The image shown is one of a square that is divided into 4 sections. Each section lists one primary component of fine motor skills: sustained attention, eye movements, hand movements, and the ability to integrate these components.

Encouraging Development of Fine Motor Skills

There are many reasons why fine motor skills fail to develop as planned. Therefore, from time to time, specific types of fine motor skills may need prompts to emerge.  This blog will discuss activities parents and teachers can use to encourage the development of different aspects of fine motor skills.  These aspects include sustained attention, eye movements, hand movements and the ability to put

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Bilateral Motor Coordination

Bilateral Motor Coordination generally refers to the ability to use both sides of the body working together. In daily life, this may be seen by the ability to hold a sheet of paper still with one hand, while using the other hand to manipulate a pencil.

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this photo shows a child who is using the Groovy People toy to build a matching figure of a person.

Spatial Orientation – Part 3

Impacting Classroom Skills Spatial orientation may be defined as the ability to maintain the  posture of the body as  it relates to the surrounding space.  Whether the body is at rest or moving, children need to be aware of how they are positioned in the space around them.  For example, in order to be safe while moving around in a playground,  a child needs

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This photo shows a child tracing raised letters of the alphabet

Tactile Perception

Tactile Perception refers to the ability to match an object being touched with an idea of what the object is and how it is to  be used or handled. This ability  allows us to handle objects such as touch screens, buttons, zippers, pocket change, and even fragile objects  without fumbling, even though we can’t necessarily see all the parts of the items as we

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This is an image of a child who is using large foam shapes to build a toy scooter that matches the steps shown on a tablet

Spatial Orientation

From Handwriting to Geometry The term “spatial orientation” refers to use of vision when comparing the way in which things are turned and rotated. In terms of daily living skills, spatial orientation is the knack of being aware of how objects are turned and how they fit together.  For example, in the home this skill helps children learn which foot fits into a sneaker,

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Improving Visual Perceptual Skills At home and at school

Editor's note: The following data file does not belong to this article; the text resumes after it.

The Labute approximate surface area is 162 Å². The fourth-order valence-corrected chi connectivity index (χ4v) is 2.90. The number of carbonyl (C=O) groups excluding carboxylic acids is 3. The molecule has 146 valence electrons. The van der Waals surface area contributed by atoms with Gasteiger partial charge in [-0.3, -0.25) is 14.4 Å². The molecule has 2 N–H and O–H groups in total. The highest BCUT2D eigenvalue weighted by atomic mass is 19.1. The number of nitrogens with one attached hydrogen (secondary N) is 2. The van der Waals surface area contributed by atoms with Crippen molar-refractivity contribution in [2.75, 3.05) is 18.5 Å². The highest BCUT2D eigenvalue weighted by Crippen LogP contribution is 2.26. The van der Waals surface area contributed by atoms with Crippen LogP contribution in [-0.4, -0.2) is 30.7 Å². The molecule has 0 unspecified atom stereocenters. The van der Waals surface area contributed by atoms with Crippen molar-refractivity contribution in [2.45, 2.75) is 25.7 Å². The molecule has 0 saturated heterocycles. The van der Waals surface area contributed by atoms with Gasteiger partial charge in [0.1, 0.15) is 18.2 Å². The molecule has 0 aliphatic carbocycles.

Part 1:  Visual Perceptual Skills – What are they ? Visual Perceptual Skills is a term that refers to the process of becoming aware of objects through the sense of vision. Children who have sensory processing disorders, ADHD, Learning Disabilities and Autism often tend to have some degree of difficulty with visual perceptual skills.   These  skills cover many aspects of vision and consists of

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This photo shows a boy assembling a log cabin toy while using a reacher

Spatial Orientation Part 2

According to several researchers, the position in which the body is held has an impact upon visual spatial orientation. Success in activities that involve spatial orientation are influenced by features such as head position and control of the back.  In addition, the slant of the low back is also a key feature. Children who have difficulty with coordination tend to have problems with spatial

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This photo shows a boy building a scooter from over sized geometric shapes while kneeling on a flat swing and following directions shown on an iPad

Visual Spatial Orientation

A key factor for self care, handwriting and math Although these basic shapes are made up of the same parts, the way in which each part is turned makes a world of difference to their  meanings and sounds of each letter. As children learn more about how objects can have different meanings depending upon how they are turned,  visual spatial orientation skills  help them

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Multisensory Approaches to Learning

Children who have Sensory Processing Disorders seem to learn best through use of  multisensory approaches  that do not overwhelm. This means that  using a combination of sensory inputs and prompting self-initiated, but different forms of sensory stimulation, is likely to enhance learning.  Vision was activated when this activity was presented by showing the youngster a wooden playhouse with familiar letter cutouts. He knew several

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Key Features of Pattern Recognition

Key features of Pattern Recognition include the ability to identify and classify: What is it that I am seeing, hearing, touching, smelling, tasting? What goes with it? What do I do with the information? What comes next? Pattern Recognition can be problematic for children with Sensory Processing Disorders This type of problem solving can be problematic for the child with SPD in that pattern

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